Last words: Avoid emotional cliches. “A tear glistened in his eye”,  “Her chin trembled” , “She leapt to her feet in anger”.  C’mon, you’re a story teller. You can do better than that.



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When I choose a program to watch on TV I have certain expectations. If I select a documentary I expect information, if I choose a drama I expect suspense and if I choose a sitcom I’m hoping to be entertained and to laugh.

Often, though, the documentary will include stories. If the information is about drought in sub- Saharan Africa they might show a small boy and his mother struggling to make crops grow in dried-out earth. You can see their protruding bones and feel their helplessness and the bewilderment and pain of a hungry child. The information about the results of a lack of rainfall has been driven home in a simple story that appeals to the emotions and to the humanity in each of us.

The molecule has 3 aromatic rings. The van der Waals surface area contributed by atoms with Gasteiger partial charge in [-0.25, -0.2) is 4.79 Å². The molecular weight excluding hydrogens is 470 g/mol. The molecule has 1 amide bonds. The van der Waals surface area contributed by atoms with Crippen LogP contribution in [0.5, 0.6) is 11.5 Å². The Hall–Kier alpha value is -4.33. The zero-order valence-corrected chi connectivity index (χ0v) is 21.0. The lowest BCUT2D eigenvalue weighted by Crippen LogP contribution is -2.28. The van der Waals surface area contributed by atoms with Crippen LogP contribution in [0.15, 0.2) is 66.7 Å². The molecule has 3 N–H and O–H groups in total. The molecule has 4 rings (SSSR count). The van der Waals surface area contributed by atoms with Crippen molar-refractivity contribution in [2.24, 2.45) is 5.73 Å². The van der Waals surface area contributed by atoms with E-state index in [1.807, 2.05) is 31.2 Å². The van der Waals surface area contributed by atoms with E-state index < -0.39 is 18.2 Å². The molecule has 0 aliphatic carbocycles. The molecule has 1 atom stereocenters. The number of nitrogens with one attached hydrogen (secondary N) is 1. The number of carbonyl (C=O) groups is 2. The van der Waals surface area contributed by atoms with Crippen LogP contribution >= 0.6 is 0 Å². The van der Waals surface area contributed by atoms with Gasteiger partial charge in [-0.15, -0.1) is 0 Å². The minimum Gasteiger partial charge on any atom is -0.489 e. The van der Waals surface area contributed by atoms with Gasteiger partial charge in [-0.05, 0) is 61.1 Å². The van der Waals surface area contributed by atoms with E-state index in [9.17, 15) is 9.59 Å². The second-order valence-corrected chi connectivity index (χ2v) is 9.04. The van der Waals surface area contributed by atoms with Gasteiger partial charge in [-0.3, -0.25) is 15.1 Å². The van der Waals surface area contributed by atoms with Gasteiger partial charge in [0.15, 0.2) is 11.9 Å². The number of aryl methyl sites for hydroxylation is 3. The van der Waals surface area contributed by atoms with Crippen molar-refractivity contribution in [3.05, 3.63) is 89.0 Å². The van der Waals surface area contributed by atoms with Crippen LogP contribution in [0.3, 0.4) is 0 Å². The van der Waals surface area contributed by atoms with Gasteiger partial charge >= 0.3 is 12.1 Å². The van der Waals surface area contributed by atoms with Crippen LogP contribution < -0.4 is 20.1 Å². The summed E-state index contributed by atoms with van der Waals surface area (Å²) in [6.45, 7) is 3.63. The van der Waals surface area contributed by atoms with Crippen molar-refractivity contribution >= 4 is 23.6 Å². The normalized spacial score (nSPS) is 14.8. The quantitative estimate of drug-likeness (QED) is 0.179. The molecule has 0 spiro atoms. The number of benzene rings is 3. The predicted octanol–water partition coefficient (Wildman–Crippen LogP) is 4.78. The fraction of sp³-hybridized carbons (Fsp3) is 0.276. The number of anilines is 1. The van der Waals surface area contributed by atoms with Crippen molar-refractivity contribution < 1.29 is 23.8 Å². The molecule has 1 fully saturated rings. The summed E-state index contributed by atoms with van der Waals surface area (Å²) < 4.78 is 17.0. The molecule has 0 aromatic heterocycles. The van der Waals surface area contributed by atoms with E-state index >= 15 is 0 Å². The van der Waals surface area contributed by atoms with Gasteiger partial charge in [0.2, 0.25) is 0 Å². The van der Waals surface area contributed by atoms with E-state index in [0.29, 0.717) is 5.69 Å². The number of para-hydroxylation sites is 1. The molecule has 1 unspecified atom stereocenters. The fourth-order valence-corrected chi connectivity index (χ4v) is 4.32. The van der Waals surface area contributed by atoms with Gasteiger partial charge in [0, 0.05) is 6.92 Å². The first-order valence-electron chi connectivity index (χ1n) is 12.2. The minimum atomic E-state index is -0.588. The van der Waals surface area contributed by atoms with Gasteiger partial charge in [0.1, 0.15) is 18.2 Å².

Our emotions cover such a wide range – from pleasure ( including humour and joy) to fear, including suspense, from jealousy and hate to love and tenderness. And we would have to include pity, horror, excitement and many more.

If you are working on a story, speech or anecdote, whether you want to inspire and motivate or inform make sure the reader or listener feels what you have to say. Build some suspense into the story, give the reader or a listener a taste of sadness or fear but also give them the relief of joy or humour.

Test yourself: Go through your story marking the places where you have appealed to feelings, and name the emotion. If you have not touched the feelings of the reader at least once, you have not fully engaged them.

Emotional appeal gives your story the richness of texture and dimension that makes it memorable.